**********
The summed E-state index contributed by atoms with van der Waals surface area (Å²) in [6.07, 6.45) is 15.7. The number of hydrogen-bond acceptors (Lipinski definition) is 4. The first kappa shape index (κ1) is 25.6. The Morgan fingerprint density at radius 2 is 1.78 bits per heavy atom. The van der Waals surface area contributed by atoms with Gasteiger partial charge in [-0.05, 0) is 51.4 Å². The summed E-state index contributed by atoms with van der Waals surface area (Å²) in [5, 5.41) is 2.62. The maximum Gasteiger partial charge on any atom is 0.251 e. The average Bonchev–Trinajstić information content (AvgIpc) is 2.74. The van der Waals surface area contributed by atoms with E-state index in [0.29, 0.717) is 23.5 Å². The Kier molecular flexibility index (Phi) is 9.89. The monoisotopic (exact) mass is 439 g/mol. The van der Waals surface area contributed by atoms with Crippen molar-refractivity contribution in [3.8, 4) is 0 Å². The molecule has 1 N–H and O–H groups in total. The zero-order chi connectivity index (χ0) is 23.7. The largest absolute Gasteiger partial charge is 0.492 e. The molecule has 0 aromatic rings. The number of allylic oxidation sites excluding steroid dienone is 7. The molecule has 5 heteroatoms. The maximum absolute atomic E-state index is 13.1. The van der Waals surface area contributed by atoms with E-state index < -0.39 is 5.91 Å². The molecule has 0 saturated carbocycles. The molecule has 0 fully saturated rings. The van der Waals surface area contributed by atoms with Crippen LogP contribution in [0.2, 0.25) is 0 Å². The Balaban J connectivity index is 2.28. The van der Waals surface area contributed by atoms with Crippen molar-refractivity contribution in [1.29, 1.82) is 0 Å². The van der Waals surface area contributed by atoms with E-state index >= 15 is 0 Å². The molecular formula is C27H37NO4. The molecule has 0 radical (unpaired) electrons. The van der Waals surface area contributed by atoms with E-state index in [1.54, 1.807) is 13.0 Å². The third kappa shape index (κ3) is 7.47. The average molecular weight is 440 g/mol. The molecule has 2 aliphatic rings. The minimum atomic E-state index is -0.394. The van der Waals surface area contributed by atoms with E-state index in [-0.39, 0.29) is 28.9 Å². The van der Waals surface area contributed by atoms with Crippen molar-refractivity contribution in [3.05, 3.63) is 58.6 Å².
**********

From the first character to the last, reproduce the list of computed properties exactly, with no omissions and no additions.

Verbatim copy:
The summed E-state index contributed by atoms with van der Waals surface area (Å²) in [6.07, 6.45) is 15.7. The number of hydrogen-bond acceptors (Lipinski definition) is 4. The first kappa shape index (κ1) is 25.6. The Morgan fingerprint density at radius 2 is 1.78 bits per heavy atom. The van der Waals surface area contributed by atoms with Gasteiger partial charge in [-0.05, 0) is 51.4 Å². The summed E-state index contributed by atoms with van der Waals surface area (Å²) in [5, 5.41) is 2.62. The maximum Gasteiger partial charge on any atom is 0.251 e. The average Bonchev–Trinajstić information content (AvgIpc) is 2.74. The van der Waals surface area contributed by atoms with E-state index in [0.29, 0.717) is 23.5 Å². The Kier molecular flexibility index (Phi) is 9.89. The monoisotopic (exact) mass is 439 g/mol. The van der Waals surface area contributed by atoms with Crippen molar-refractivity contribution in [3.8, 4) is 0 Å². The molecule has 1 N–H and O–H groups in total. The zero-order chi connectivity index (χ0) is 23.7. The largest absolute Gasteiger partial charge is 0.492 e. The molecule has 0 aromatic rings. The number of allylic oxidation sites excluding steroid dienone is 7. The molecule has 5 heteroatoms. The maximum absolute atomic E-state index is 13.1. The van der Waals surface area contributed by atoms with E-state index < -0.39 is 5.91 Å². The molecule has 0 saturated carbocycles. The molecule has 0 fully saturated rings. The van der Waals surface area contributed by atoms with Crippen LogP contribution in [0.2, 0.25) is 0 Å². The Balaban J connectivity index is 2.28. The van der Waals surface area contributed by atoms with Crippen molar-refractivity contribution in [1.29, 1.82) is 0 Å². The van der Waals surface area contributed by atoms with E-state index >= 15 is 0 Å². The molecular formula is C27H37NO4. The molecule has 0 radical (unpaired) electrons. The van der Waals surface area contributed by atoms with E-state index in [1.54, 1.807) is 13.0 Å². The third kappa shape index (κ3) is 7.47. The average molecular weight is 440 g/mol. The molecule has 2 aliphatic rings. The minimum atomic E-state index is -0.394. The van der Waals surface area contributed by atoms with E-state index in [-0.39, 0.29) is 28.9 Å². The van der Waals surface area contributed by atoms with Crippen molar-refractivity contribution in [3.05, 3.63) is 58.6 Å².